Turn Your Bedroom Into a Sleep Sanctuary

Bedroom Clocking a full seven-to-nine hours is highly beneficial to mental and physical health. Without it, there can be seriously harmful effects such as an increased risk for diabetes, faster rates of aging, and a less sharp memory. According to a recent poll, roughly 40% of Americans receive less than seven hours of sleep per night. Though the causes for these alarmingly high rates are widespread and vary on an individual level, there are universal strategies that everyone can use to win back their much-deserved rest. The first steps to this start in regulating the environment we sleep in: the bedroom. Read below to learn more.

Control Light with Window Treatments There’s nothing worse than having your sleep interrupted by morning sunlight. Prevent this from happening by investing in a set of window treatments that completely block out the sun. There are numerous types of window treatments; each kind is differentiated by fabric, aesthetic, and ability to block out light. The most popular types include blinds, curtains drapes, and shades - all of which come in varying fabrics, colors, and styles.

Reduce Technology Use Studies have shown that nestling up in bed with our favorite technology is actually a detriment to our quality of sleep. If possible, keep your laptop at a desk and try to use it no sooner than an hour before bed. Likewise, use phones sparingly before bed and find a charging spot in the room that isn’t bedside so that you aren’t tempted to browse through it before you head to sleep.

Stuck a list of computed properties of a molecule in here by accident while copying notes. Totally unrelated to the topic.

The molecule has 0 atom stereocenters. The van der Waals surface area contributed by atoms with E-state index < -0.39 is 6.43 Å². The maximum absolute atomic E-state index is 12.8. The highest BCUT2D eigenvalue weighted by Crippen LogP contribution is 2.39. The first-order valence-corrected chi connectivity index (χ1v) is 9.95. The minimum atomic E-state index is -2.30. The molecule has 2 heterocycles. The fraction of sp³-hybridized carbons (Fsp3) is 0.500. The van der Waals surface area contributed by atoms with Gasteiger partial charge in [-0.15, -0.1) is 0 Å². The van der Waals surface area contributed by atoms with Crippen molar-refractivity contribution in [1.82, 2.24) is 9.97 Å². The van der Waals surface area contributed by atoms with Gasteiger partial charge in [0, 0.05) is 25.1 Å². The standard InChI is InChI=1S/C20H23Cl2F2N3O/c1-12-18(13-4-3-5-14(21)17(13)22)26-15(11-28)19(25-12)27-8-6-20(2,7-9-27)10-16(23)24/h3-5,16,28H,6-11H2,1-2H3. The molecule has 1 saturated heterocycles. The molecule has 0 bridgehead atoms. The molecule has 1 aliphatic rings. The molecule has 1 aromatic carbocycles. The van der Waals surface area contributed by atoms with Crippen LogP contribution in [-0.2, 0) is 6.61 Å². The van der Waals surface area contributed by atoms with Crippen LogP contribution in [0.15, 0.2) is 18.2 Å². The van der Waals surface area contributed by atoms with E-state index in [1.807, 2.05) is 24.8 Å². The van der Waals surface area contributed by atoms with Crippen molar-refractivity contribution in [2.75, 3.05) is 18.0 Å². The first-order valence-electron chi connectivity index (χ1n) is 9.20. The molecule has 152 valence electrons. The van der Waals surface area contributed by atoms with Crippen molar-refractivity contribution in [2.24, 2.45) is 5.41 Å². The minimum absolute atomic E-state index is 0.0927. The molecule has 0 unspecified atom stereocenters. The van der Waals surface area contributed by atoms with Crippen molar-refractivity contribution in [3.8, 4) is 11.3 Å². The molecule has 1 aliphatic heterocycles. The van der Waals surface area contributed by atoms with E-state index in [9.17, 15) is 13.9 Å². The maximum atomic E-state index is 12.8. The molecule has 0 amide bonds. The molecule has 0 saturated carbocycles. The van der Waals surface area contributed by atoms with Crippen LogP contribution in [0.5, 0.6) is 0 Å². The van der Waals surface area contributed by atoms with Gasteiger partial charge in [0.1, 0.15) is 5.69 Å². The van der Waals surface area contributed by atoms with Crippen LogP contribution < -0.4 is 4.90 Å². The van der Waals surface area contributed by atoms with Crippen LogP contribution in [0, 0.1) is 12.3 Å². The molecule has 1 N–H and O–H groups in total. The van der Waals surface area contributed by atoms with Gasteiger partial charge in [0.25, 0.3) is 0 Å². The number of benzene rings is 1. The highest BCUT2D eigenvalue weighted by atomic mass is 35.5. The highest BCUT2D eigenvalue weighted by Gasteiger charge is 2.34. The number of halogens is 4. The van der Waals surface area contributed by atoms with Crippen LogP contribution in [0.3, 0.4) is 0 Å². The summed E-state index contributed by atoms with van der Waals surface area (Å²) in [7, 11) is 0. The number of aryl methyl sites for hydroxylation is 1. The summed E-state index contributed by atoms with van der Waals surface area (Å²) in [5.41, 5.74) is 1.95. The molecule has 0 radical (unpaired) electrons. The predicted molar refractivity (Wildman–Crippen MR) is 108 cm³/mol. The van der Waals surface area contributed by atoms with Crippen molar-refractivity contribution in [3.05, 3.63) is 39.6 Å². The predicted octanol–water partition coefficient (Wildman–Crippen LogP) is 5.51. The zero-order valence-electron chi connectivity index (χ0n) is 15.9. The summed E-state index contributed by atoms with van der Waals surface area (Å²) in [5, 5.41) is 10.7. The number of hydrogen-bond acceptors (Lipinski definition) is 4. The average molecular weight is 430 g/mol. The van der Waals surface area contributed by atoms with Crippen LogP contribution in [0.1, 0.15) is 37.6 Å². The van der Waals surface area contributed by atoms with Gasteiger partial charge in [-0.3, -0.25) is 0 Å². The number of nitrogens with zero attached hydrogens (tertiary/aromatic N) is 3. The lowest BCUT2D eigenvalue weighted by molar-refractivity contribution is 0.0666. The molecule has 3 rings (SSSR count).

Set a Comfortable Temperature There’s nothing more frustrating than tossing or turning, fighting to find a comfy amount of blanket coverage. Avoid this altogether by taking a moment before bed to adjust the temperature to an agreeable level. If you live in a warmer climate and lack a window, you want to consider adding new windows to control ventilation and bring forth cool breezes.

Colors Matter Choose calm, neutral colors that give off a relaxed tone. There’s technically no bad color to use, but it’s best to shy away from hues that are too exciting as these don’t facilitate an atmosphere you would want to sleep in. Ultimately, the most effective results as far as sleep and relaxation go is to use colors that bring you the most comfort.

Limit Activities in Bed Studies have shown that when the bed is used solely for sleeping, it trains the brain to a have a stronger connection to it with rest. By forgoing television and other non-sleep related habits while in bed, a smoother transition from wakefulness to the beginning stages of light sleep is had.